Book Talk: Elizabeth Benedict

Politics and Prose
5015 Connecticut Avenue Northwest
Washington, D.C. 20008

By turns somber and funny but above all provocative, Elizabeth Benedict’s Rewriting Illness: A View of My Own is a most unconventional memoir. With wisdom, self-effacing wit, and the story-telling skills of a seasoned novelist, she brings to life her cancer diagnosis and committed hypochondria. As she discovers multiplying lumps in her armpit, she describes her initial terror, interspersed with moments of self-mocking levity as she indulges in “natural remedies,” among them chanting Tibetan mantras, drinking shots of wheat grass, and finding medicinal properties in chocolate babka. She tracks the progression of her illness from muddled diagnosis to debilitating treatment as she gathers sustenance from her family and an assortment of urbane, ironic friends, including her fearless “cancer guru.”

In brief, explosive chapters with startling titles – “Was it the Krazy Glue?” and “Not Everything Scares the Shit out of Me” – Benedict investigates existential questions: Is there a cancer personality? Can trauma be passed on generationally? Can cancer be stripped of its warlike metaphors? How do doctors’ own fears influence their comments to patients? Is there a gendered response to illness? Why isn’t illness one of literature’s great subjects? And delving into her own history, she wonders if having had children would have changed her life as a writer and hypochondriac. Post diagnosis, Benedict asks, “Which fear is worse: the fear of knowing or the reality of knowing? (164)”

Throughout, Benedict’s humor, wisdom, and warmth jacket her fears, which are personal, political, and ultimately global, when the world is pitched into a pandemic. Amid weighty concerns and her all-consuming obsession with illness, her story is filled with suspense, secrets, and even the unexpected solace of silence.

Elizabeth Benedict, whose novels inlcude the national bestseller, Almost, and the National Book Award finalist, Slow Dancing, authored the classic book on writing about sex in fiction, The Joy of Writing Sex, in print for 25 years. Her personal essays have been selected as “Notable” in five editions of Best American Essays. She has written reviews and articles for The New York Times, Boston Globe, Esquire, Real Simple, and Daedalus, and been a regular contributor to Japanese Playboy, Huffington Post and Salmagundi, writing on sexual politics, money, and literature, and on figures from Monica Lewinsky to British psychoanalyst Adam Phillips. She conceived of and edited three prominent anthologies, including NY Times bestseller, What My Mother Gave Me: 31 Women on the Gifts That Mattered Most. Her books are featured regularly in reviews and interviews on All Things Considered, Fresh Air, and many other public radio shows, including the BBC’s “Women’s Hour,” and Australia Public Radio. A graduate of Barnard College, Ms. Benedict has taught creative writing at Princeton, the University of Iowa Writers’ Workshop, and Columbia, and is on the Fiction Faculty at the New York State Summer Writers Institute.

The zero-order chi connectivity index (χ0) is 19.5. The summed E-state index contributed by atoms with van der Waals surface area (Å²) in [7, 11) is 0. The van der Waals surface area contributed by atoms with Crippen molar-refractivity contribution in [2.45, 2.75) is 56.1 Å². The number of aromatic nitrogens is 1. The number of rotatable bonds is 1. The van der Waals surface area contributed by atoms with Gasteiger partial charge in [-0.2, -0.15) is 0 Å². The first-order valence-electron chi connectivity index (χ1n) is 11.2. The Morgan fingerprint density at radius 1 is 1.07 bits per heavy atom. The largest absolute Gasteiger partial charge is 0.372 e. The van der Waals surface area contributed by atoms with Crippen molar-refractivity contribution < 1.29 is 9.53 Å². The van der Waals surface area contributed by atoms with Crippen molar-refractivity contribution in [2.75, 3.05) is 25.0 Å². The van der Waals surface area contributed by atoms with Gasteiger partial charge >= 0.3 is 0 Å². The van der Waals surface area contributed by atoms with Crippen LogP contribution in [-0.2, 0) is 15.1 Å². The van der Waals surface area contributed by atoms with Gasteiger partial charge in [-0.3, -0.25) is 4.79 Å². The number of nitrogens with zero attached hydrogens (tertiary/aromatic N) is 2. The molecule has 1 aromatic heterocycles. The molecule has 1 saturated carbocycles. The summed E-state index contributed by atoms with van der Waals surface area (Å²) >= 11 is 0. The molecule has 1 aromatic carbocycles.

Benedict will be in conversation with Deborah Tannen. Tannen is a Distinguished University Professor and Professor of Linguistics at Georgetown University and author of many books and articles. The best known is You Just Don’t Understand: Women and Men in Conversation, which was on the New York Times best seller list for nearly four years, including eight months as No. 1, and has been translated into 31 languages. Her books You Were Always Mom’s Favorite! and You’re Wearing THAT? were also New York Times best sellers. Tannen has been a guest on such television and radio news and information shows as The Colbert Report, 20/20, Good Morning America, The Today Show, PBS NewsHour, Charlie Rose, Oprah, among others. She has been featured in and has written for most major newspapers and magazines, including The New York Times, The Washington Post, The Atlantic, HuffPost, Newsweek, Time, USA Today, People, and The Harvard Business Review. She has also published poems, short stories, and personal essays. Her first play, “An Act of Devotion,” is included in The Best American Short Plays 1993-1994. It was produced, together with her play “Sisters,” by Horizons Theatre in Arlington, Virginia.

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